More sellers incur losses; Spurring buying demand for value deals
As we enter into the second half of year 2015, and with only 5 more months to year end, the amount of property transactions seeing red have been gradually increasing. Since the implementation of the Total Debt Servicing Ratio (TDSR) in June 2013, the proportion of non-profitable transactions in the non-land private residential segment has been creeping up, from 3% in 2H2013 to a higher 8% in 1H2015.
Comparing across various segment, the high-end market has witnessed the highest proportion of transactions with sellers making losses (21%), followed by city fringe (7%) and mass market (4%). The absolute amount of loss incurred sums up to be from S$92,326 (for mass market properties) and S$145,027 (in city fringe properties) to amounts as high as S$647,776.
The data and statistics collected were compared based on resale and sub-sale transactions of private non-landed properties (not including shoebox apartments and en bloc deals) recorded in July 2015 to their previous transacted price. The profit & loss calculation also takes into account the seller’s stamp duty (if any) but excluding any other miscellaneous cost.
According to statistics, the prices of non-landed residential homes in the high-end market are approximately 8% off the peak price which was attained in 1Q2013, thus explaining the higher number of unprofitable deals and greater losses as compared to the properties in the mass-market segment. However, looking on the bright side, the high-end property segment has spurred huge buying interest and demand for value deals, and it’s no surprise that we are seeing foreign property buyers splash cash in the high-end condominiums in the Core Central Region (CCR) during 1H2015 (with the penthouse at Le Nouvel Ardmore making the headlines). The total number of high-end resale transactions surged by 39% year-on-year in 1H2015, whereas transactions in the city fringe and mass market segments enjoyed only moderate growth of 25% and 18% respectively during the same term.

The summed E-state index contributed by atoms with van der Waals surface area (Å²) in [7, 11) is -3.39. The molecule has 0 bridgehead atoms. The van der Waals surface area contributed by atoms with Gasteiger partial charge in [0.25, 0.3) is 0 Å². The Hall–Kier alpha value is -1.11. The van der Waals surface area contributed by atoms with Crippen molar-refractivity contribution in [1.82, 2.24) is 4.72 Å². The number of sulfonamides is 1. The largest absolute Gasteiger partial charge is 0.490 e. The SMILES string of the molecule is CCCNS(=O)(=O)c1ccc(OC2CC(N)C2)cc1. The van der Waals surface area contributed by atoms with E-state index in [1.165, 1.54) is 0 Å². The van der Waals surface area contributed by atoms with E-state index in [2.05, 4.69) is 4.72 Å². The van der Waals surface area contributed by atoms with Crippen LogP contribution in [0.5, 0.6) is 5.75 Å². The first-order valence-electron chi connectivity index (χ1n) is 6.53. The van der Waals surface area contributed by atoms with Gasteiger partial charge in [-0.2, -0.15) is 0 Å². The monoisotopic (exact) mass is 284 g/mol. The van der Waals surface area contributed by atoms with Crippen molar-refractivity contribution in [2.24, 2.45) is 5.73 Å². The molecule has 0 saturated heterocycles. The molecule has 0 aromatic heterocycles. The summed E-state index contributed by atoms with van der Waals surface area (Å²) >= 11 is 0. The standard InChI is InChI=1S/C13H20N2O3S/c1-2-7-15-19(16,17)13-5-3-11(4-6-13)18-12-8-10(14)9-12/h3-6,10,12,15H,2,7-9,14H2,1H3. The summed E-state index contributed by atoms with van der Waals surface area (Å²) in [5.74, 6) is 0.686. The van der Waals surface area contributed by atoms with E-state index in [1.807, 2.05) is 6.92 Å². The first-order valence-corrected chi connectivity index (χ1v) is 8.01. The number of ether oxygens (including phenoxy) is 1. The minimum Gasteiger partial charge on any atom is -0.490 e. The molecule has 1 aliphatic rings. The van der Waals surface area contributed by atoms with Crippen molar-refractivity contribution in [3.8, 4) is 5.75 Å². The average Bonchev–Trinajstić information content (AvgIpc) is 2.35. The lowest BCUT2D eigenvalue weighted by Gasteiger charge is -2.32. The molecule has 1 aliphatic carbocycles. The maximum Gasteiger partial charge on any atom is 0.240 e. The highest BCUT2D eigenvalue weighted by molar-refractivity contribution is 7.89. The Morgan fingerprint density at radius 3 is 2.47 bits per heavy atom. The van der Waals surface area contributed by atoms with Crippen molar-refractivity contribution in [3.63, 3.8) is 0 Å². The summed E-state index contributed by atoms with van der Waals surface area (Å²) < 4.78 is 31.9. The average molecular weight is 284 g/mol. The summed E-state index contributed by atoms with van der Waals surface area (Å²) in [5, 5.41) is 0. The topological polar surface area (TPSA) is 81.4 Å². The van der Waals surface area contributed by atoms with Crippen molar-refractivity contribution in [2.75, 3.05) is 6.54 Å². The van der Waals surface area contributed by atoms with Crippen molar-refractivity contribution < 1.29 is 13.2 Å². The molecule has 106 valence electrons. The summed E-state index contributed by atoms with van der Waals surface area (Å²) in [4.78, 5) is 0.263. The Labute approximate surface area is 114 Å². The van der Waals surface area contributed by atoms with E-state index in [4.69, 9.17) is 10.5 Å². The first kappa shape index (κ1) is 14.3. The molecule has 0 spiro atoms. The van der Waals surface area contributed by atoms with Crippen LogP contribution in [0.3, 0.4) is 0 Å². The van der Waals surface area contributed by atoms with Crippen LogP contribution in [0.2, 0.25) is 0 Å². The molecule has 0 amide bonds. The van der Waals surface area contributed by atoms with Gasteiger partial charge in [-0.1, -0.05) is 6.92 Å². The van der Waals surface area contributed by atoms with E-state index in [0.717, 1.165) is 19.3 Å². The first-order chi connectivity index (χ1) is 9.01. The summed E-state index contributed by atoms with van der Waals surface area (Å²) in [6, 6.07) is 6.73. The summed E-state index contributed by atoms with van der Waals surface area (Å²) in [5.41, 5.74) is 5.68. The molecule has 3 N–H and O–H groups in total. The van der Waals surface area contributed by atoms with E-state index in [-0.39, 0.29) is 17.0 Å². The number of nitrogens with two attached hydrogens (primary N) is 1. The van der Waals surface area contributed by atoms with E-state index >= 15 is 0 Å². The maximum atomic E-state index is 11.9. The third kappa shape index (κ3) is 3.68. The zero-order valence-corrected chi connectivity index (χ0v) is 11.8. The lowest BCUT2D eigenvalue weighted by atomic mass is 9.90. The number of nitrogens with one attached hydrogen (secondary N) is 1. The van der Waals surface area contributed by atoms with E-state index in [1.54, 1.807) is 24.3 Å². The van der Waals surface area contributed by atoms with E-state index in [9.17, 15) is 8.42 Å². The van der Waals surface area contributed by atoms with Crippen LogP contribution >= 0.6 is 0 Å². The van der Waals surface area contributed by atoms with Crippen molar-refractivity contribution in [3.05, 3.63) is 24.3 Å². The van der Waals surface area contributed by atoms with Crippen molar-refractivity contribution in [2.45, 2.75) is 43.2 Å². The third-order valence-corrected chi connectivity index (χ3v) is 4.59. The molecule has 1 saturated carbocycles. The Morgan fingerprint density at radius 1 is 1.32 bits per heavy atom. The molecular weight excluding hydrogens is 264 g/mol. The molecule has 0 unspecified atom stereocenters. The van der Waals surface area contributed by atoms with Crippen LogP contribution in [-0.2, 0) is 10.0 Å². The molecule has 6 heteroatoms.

A Channel NewsAsia report – 2 years after TDSR. How has it impacted the Singapore property market
It was noted that although the transactions in the city fringe and mass market segment are making similar gains of around 40%, in terms of the absolute price, properties in the city fringe were transacted for better profits (averaging about S$419,787 more) than the properties in the mass market. It was also recent reported that because of the narrowing price gap between these 2 market segment, city fringe homes has drawn property buyers with more affordable pricing.
When comparing between sizes of the units being transacted, about 14% of the larger homes (more than 1,500 sqft) are sold at an average loss of 17%. On the other hand, shoebox apartments (less than 500-sqft) are also attributing to more losses too, attributing from 3% of the total unprofitable deals in 1H2014 to 9% in 1H2015. The level of demand could also continue to hurt the property prices of shoebox apartments, especially in the mass market segment as they face stiff competition with the 3-room and 4-room HDB flats which are offering more space yet a lower rental amount, despite without recreational facilities within their housing complex.